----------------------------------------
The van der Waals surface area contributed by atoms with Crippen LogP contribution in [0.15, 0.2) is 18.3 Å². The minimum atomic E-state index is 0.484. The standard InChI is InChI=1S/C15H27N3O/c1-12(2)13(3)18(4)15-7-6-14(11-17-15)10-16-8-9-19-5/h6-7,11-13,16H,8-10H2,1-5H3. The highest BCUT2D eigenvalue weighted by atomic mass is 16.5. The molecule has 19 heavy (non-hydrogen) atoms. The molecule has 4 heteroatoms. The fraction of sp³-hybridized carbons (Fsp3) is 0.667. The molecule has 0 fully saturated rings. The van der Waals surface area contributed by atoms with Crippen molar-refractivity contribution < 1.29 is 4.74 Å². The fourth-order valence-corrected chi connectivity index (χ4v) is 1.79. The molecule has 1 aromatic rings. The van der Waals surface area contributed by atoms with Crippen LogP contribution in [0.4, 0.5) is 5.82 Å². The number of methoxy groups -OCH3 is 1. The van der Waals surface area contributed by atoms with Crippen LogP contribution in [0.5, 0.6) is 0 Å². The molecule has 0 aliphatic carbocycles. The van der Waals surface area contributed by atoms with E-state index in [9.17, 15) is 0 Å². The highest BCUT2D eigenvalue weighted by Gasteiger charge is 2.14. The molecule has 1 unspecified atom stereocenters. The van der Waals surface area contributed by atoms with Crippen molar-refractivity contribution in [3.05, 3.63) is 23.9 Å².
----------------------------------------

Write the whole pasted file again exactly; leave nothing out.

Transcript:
The van der Waals surface area contributed by atoms with Crippen LogP contribution in [0.15, 0.2) is 18.3 Å². The minimum atomic E-state index is 0.484. The standard InChI is InChI=1S/C15H27N3O/c1-12(2)13(3)18(4)15-7-6-14(11-17-15)10-16-8-9-19-5/h6-7,11-13,16H,8-10H2,1-5H3. The highest BCUT2D eigenvalue weighted by atomic mass is 16.5. The molecule has 19 heavy (non-hydrogen) atoms. The molecule has 4 heteroatoms. The fraction of sp³-hybridized carbons (Fsp3) is 0.667. The molecule has 0 fully saturated rings. The van der Waals surface area contributed by atoms with Crippen molar-refractivity contribution < 1.29 is 4.74 Å². The fourth-order valence-corrected chi connectivity index (χ4v) is 1.79. The molecule has 1 aromatic rings. The van der Waals surface area contributed by atoms with Crippen LogP contribution in [0.4, 0.5) is 5.82 Å². The number of methoxy groups -OCH3 is 1. The van der Waals surface area contributed by atoms with Crippen LogP contribution in [0.5, 0.6) is 0 Å². The molecule has 0 aliphatic carbocycles. The van der Waals surface area contributed by atoms with E-state index in [9.17, 15) is 0 Å². The highest BCUT2D eigenvalue weighted by Gasteiger charge is 2.14. The molecule has 1 unspecified atom stereocenters. The van der Waals surface area contributed by atoms with Crippen molar-refractivity contribution in [3.05, 3.63) is 23.9 Å².